This tiny, minimalist home on the seaside offers its owner tranquil space for contemplation and concentration.
Stinson Beach Writer’s Studio
Our client, a poet, purchased the existing one room studio building as a retreat for writing and quiet reflection. Just a few steps away from the beach and from the historic town center, the slipshod structure was chock-full of potential, and in desperate need of its new steward.
The existing building was an ad hoc arrangement of small spaces with different floor levels and minimal natural light infiltration. A complete transformation was required, however, the majority of the structure did not conform to current setback ordinances. As such, we understood that we’d need to accomplish our client’s program goals largely within the existing building envelope, as any modifications to the size or location of the house would not be allowed under the planning codes.
In order to make the home feel as large as possible within this small footprint, we envisioned the studio as a lens, a space that could gather and concentrate light. Tall glass folding doors dominate the north elevation of the studio, which flood the space with diffuse sunlight. This soft light is balanced with direct light that enters through a skylight that runs the length of the studio on its south side, creating a play of shadows and reflections in the space that change throughout the day.
Clerestory windows that follow the contour of the shed roof form allow more light to enter on the east and west slides while maintaining privacy from adjacent neighbors. Materials and colors were carefully selected to create a calming, subdued experience free of visual noise and distractions. Stone flooring, whitewashed oak kitchen cabinets, and a quartzite counter and backsplash set the stage for a palette of soft colors and minimalist detailing. The tiny home includes a full kitchen and bathroom, as well as dining, lounging and sleeping spaces, all situated comfortably within the building’s existing 500 square foot footprint.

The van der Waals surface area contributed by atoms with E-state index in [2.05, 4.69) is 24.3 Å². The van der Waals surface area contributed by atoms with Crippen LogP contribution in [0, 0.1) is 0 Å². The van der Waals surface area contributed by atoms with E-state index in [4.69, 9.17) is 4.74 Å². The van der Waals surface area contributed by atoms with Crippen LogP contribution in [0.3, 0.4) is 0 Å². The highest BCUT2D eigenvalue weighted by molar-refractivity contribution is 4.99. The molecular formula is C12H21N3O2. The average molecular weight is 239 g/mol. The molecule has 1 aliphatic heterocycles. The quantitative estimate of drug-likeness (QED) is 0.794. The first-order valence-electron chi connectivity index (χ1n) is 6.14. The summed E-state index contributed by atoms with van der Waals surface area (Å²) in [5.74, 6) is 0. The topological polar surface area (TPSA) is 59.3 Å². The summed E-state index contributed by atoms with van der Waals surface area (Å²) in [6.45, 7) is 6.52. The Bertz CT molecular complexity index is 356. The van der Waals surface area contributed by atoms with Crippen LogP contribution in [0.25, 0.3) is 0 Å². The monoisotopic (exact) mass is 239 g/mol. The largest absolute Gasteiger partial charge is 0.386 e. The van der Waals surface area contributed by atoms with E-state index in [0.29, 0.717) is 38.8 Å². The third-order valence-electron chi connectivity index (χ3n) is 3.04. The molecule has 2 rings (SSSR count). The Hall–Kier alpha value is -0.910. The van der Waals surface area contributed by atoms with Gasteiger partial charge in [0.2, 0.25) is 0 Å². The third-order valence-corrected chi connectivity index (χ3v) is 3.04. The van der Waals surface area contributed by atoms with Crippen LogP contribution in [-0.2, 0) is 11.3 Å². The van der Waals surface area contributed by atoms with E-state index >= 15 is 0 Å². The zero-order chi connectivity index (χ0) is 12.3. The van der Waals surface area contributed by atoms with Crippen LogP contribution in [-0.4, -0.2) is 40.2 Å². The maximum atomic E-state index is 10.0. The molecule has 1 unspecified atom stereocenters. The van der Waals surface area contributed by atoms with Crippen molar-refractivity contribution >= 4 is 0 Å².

A key component of the design was to connect the studio to its expansive front garden to allow for true indoor-outdoor living. The studio’s stone flooring extends out from the building to create a patio that doubles the size of the living space when the folding doors are fully open. Additionally, both the kitchen and the bathroom have their own doors that open up directly onto the side gardens, thus allowing an easy way to wash off after a day at the beach, without tracking sand and salt through the house. Still under construction, the garden as envisioned by our client and her landscape architect shall be full of tall native grasses and butterfly-luring flowers.
Structural Engineer: Gregory Paul Wallace, SE
Landscape Architect: David John Bigham
Color Consultant: Color Folio Design
Photography: ©Caitlin Atkinson Photography
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